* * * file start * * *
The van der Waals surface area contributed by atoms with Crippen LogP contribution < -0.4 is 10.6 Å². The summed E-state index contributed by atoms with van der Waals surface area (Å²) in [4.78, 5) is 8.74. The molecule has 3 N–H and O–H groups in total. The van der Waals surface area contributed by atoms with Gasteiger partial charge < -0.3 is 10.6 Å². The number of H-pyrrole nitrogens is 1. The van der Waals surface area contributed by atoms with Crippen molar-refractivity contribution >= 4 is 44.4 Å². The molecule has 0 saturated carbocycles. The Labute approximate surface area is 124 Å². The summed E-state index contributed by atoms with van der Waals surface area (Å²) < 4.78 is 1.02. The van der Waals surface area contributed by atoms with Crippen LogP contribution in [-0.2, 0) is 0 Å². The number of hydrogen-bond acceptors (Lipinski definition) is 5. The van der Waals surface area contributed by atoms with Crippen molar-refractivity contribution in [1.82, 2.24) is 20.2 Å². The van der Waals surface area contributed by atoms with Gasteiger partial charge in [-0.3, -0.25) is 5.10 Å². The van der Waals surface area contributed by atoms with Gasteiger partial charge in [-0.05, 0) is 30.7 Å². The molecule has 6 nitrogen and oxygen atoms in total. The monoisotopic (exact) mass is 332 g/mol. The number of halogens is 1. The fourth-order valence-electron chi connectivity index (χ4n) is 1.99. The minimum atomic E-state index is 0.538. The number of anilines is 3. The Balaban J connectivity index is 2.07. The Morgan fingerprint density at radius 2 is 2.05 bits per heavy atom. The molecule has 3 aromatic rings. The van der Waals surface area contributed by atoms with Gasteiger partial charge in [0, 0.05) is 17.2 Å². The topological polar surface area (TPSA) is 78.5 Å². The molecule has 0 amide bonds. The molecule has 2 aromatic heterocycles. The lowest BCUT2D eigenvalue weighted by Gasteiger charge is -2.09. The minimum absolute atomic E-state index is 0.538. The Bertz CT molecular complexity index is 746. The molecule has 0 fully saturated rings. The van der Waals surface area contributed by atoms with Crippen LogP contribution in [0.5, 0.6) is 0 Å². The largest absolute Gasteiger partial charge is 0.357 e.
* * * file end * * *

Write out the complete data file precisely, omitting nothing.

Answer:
The van der Waals surface area contributed by atoms with Crippen LogP contribution < -0.4 is 10.6 Å². The summed E-state index contributed by atoms with van der Waals surface area (Å²) in [4.78, 5) is 8.74. The molecule has 3 N–H and O–H groups in total. The van der Waals surface area contributed by atoms with Gasteiger partial charge < -0.3 is 10.6 Å². The number of H-pyrrole nitrogens is 1. The van der Waals surface area contributed by atoms with Crippen molar-refractivity contribution >= 4 is 44.4 Å². The molecule has 0 saturated carbocycles. The Labute approximate surface area is 124 Å². The summed E-state index contributed by atoms with van der Waals surface area (Å²) < 4.78 is 1.02. The van der Waals surface area contributed by atoms with Crippen LogP contribution in [-0.2, 0) is 0 Å². The number of hydrogen-bond acceptors (Lipinski definition) is 5. The van der Waals surface area contributed by atoms with Crippen molar-refractivity contribution in [1.82, 2.24) is 20.2 Å². The van der Waals surface area contributed by atoms with Gasteiger partial charge in [-0.3, -0.25) is 5.10 Å². The van der Waals surface area contributed by atoms with Gasteiger partial charge in [-0.05, 0) is 30.7 Å². The molecule has 6 nitrogen and oxygen atoms in total. The monoisotopic (exact) mass is 332 g/mol. The number of halogens is 1. The fourth-order valence-electron chi connectivity index (χ4n) is 1.99. The minimum atomic E-state index is 0.538. The number of anilines is 3. The Balaban J connectivity index is 2.07. The Morgan fingerprint density at radius 2 is 2.05 bits per heavy atom. The molecule has 3 aromatic rings. The van der Waals surface area contributed by atoms with Gasteiger partial charge in [0, 0.05) is 17.2 Å². The topological polar surface area (TPSA) is 78.5 Å². The molecule has 0 amide bonds. The molecule has 2 aromatic heterocycles. The lowest BCUT2D eigenvalue weighted by Gasteiger charge is -2.09. The minimum absolute atomic E-state index is 0.538. The Bertz CT molecular complexity index is 746. The molecule has 0 fully saturated rings. The van der Waals surface area contributed by atoms with Crippen LogP contribution in [0.5, 0.6) is 0 Å². The largest absolute Gasteiger partial charge is 0.357 e.